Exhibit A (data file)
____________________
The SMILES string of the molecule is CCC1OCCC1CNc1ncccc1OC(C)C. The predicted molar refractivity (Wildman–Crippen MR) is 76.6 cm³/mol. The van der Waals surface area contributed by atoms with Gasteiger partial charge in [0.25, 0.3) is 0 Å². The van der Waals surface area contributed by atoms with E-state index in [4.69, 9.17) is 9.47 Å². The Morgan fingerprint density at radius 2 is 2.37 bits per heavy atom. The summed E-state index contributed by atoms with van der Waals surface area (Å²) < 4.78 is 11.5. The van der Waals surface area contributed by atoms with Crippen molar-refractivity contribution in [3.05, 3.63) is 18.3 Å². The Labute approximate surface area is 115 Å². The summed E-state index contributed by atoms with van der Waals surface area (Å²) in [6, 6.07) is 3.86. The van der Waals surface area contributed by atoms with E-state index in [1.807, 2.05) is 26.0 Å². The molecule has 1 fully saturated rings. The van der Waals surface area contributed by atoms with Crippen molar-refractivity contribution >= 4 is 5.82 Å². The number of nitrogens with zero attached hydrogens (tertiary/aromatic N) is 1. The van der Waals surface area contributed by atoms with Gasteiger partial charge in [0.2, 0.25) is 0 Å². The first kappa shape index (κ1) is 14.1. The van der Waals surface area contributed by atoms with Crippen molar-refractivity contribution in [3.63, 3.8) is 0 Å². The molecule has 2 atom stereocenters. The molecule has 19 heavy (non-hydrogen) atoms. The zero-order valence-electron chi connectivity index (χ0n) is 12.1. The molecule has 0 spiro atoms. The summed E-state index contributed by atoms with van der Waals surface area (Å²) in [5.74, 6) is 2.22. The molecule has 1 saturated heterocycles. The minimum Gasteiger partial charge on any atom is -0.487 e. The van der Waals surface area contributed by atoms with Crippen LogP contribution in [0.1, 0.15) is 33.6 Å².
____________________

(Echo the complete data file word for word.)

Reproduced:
The SMILES string of the molecule is CCC1OCCC1CNc1ncccc1OC(C)C. The predicted molar refractivity (Wildman–Crippen MR) is 76.6 cm³/mol. The van der Waals surface area contributed by atoms with Gasteiger partial charge in [0.25, 0.3) is 0 Å². The van der Waals surface area contributed by atoms with E-state index in [4.69, 9.17) is 9.47 Å². The Morgan fingerprint density at radius 2 is 2.37 bits per heavy atom. The summed E-state index contributed by atoms with van der Waals surface area (Å²) < 4.78 is 11.5. The van der Waals surface area contributed by atoms with Crippen molar-refractivity contribution in [3.05, 3.63) is 18.3 Å². The Labute approximate surface area is 115 Å². The summed E-state index contributed by atoms with van der Waals surface area (Å²) in [6, 6.07) is 3.86. The van der Waals surface area contributed by atoms with E-state index in [1.807, 2.05) is 26.0 Å². The molecule has 1 fully saturated rings. The van der Waals surface area contributed by atoms with Crippen molar-refractivity contribution >= 4 is 5.82 Å². The number of nitrogens with zero attached hydrogens (tertiary/aromatic N) is 1. The van der Waals surface area contributed by atoms with Gasteiger partial charge in [0.2, 0.25) is 0 Å². The first kappa shape index (κ1) is 14.1. The van der Waals surface area contributed by atoms with Crippen molar-refractivity contribution in [3.63, 3.8) is 0 Å². The molecule has 2 atom stereocenters. The molecule has 19 heavy (non-hydrogen) atoms. The zero-order valence-electron chi connectivity index (χ0n) is 12.1. The molecule has 0 spiro atoms. The summed E-state index contributed by atoms with van der Waals surface area (Å²) in [5.74, 6) is 2.22. The molecule has 1 saturated heterocycles. The minimum Gasteiger partial charge on any atom is -0.487 e. The van der Waals surface area contributed by atoms with Crippen LogP contribution in [0.1, 0.15) is 33.6 Å².